Many corporates and financial institutions talk the empowerment talk. But one investment company, WDB Investment Holdings (WDBIH), really walks the talk.Faith-Khanyile-awards
From CEO Faith Khanyile, through the founder of WDB Trust, Mrs Zanele Mbeki, to the company’s investment executives, all are women who know how empowerment can energise businesses, careers and lives.
“We live out our vision – women investing in women,” says Mrs Khanyile, a founder member of WDBIH who has been associated with the company for more than 20 years. “We ensure that we invest in our colleagues as carefully as we do in well-chosen companies.”
“We nominated Daphne Mashile-Nkosi, our non-executive chairperson – who also serves on the boards of several mining companies, among others – to study development economics in Nagoya, Japan. This was part of WDB’s vision of increasing women’s capacity to control their environment and to take their rightful place in the development of a democratic and non-sexist South Africa.”
WDBIH was founded in 1996. By 31 December 2014, the company had a net asset value (NAV) of just over R2.7 billion, following a compound annual growth rate of 28% cent over the past three years. “We achieved this by leveraging our extensive experience and relationships in raising significant amounts of capital to finance our investments,” says Mrs Khanyile. “The NAV performance has also enabled us to distribute dividends to the WDB Trust to the extent of R165 million so far.”
WDBIH targets investments in a range of sectors, from property and consumer goods and services to education and financial services. Recent new investments include a limited partner interest in an affordable housing fund, International Housing Solutions; a direct equity investment in Ascendis Health, complementing its anchor health investment in Discovery Limited; and a direct equity stake in JSE-listed IT services provider Adapt IT. In January this year WDBIH increased its shareholding in the FirstRand Group, one of its earliest investments.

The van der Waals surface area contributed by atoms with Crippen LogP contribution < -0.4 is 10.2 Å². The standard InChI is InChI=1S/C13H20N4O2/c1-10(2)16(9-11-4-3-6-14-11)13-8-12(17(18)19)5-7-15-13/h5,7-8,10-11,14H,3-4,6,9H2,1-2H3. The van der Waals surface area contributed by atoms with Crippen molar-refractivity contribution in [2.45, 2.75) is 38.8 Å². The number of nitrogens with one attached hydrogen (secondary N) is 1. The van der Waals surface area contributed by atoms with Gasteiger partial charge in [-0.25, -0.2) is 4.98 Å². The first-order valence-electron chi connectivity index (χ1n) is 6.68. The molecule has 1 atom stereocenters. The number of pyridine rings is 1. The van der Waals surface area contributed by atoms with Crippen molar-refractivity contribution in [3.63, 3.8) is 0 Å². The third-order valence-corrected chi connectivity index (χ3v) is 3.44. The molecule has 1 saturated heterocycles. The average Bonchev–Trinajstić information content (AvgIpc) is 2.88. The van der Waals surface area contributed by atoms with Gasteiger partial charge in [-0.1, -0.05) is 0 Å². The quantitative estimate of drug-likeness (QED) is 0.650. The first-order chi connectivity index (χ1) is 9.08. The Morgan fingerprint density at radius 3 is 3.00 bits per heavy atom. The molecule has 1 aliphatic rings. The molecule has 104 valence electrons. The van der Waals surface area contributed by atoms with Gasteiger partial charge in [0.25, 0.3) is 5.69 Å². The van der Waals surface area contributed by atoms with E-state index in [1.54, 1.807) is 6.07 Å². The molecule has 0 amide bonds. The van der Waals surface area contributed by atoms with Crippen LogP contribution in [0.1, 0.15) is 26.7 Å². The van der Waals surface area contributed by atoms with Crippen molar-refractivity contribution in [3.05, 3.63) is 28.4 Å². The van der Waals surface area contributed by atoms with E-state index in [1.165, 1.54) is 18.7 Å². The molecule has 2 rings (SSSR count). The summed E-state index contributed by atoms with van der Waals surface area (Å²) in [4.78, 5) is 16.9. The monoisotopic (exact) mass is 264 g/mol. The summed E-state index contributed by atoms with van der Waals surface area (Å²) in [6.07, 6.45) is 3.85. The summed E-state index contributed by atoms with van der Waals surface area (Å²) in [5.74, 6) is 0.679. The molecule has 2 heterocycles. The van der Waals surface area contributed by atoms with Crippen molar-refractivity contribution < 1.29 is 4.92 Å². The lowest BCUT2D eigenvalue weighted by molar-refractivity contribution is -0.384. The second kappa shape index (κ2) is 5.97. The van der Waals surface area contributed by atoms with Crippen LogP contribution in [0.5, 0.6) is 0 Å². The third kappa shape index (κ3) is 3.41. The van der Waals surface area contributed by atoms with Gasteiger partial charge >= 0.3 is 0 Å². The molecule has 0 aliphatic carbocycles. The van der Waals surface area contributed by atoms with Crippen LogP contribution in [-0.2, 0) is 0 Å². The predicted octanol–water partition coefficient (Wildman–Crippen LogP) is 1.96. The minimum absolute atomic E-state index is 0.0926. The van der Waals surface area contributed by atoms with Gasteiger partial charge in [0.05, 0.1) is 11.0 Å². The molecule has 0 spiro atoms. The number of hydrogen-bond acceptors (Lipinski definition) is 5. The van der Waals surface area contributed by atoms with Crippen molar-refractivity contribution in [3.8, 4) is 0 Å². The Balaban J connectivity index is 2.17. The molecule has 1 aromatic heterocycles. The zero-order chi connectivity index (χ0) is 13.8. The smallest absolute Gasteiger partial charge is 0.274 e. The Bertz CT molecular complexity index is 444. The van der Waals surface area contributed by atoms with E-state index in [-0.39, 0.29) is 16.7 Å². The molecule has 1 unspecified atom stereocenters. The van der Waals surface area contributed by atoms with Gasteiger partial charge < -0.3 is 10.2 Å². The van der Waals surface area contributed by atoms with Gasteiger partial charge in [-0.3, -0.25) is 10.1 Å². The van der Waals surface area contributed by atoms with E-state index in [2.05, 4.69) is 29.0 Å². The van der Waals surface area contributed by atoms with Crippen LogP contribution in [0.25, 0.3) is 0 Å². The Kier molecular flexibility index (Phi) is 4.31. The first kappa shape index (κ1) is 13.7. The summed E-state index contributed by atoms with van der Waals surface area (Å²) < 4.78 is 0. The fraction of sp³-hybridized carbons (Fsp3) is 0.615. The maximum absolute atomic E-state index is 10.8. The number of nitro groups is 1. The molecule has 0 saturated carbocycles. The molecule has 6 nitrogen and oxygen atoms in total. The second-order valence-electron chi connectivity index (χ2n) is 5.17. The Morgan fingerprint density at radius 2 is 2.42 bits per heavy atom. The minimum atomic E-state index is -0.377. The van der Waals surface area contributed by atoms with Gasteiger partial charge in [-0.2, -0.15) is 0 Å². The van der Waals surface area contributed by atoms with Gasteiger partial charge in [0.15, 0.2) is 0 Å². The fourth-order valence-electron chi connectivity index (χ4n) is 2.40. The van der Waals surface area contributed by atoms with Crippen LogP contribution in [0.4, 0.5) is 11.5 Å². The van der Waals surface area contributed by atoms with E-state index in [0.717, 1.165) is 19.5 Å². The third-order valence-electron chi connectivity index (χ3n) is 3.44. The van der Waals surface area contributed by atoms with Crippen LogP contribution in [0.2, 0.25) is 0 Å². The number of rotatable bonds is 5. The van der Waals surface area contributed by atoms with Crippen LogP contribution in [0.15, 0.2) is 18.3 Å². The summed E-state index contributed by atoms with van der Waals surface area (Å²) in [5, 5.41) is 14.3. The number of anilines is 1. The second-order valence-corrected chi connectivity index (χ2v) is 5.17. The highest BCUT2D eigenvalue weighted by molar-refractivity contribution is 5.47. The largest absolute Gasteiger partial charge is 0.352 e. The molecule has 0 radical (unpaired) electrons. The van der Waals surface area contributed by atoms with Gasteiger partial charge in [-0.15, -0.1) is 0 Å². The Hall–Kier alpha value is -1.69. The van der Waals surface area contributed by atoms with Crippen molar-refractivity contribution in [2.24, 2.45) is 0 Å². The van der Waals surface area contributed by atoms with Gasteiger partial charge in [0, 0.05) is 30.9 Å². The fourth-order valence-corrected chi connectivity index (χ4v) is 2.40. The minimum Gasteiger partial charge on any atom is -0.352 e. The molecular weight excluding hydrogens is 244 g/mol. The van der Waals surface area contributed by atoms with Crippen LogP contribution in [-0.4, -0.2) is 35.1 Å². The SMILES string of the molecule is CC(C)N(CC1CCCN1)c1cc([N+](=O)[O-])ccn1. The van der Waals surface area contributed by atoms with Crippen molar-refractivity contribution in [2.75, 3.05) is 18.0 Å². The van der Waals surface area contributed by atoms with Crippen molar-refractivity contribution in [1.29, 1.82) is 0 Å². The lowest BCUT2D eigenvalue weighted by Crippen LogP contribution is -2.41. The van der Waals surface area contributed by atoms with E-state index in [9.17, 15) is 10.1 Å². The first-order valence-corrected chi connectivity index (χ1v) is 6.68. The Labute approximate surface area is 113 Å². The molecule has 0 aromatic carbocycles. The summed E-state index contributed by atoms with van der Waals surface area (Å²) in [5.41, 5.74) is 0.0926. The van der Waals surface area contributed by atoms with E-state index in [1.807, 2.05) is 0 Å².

“We are active investing partners and seek board representation in all our key investments,” says Mrs Khanyile. “We believe this allows us to have meaningful strategic influence while we add value to our investments, as well as to bring the women’s perspective to business.
“In turn, the WDB Trust, which turns 25 in 2016, helps us fulfil our mission – the economic upliftment of women in South Africa, particularly focusing on rural women. The rural household is our key target that allows us to access both women and children, as well as the wider community.”
In 2012, WDBIH founded the WDBIH Enterprise Development (ED) Fund to address the gap in funding and business support for SMMEs – with a specific focus on women entrepreneurs. “We are aiming to increase access to unsecured debt financing and business development services by supporting women entrepreneurs to build financial security,” explains Mrs Khanyile. “This includes training and facilitating access to markets, working with a number of strategic partners in target sectors.
“To help grow this fund, our strategy is to leverage corporate CSI and ED spending. In the medium term, we aim to increase the fund size to R50 million.”
Generating steady cash-flow is vital to allow WDB Trust and WDB ED to carry out their mission, points out Mrs Khanyile. “We also generally arrange to receive trickle dividends or performance management fees to sustain our cash-flow.”
She further notes that “Our all-women management team has a combined experience of more than 40 years in banking and finance, investment management and enterprise development.”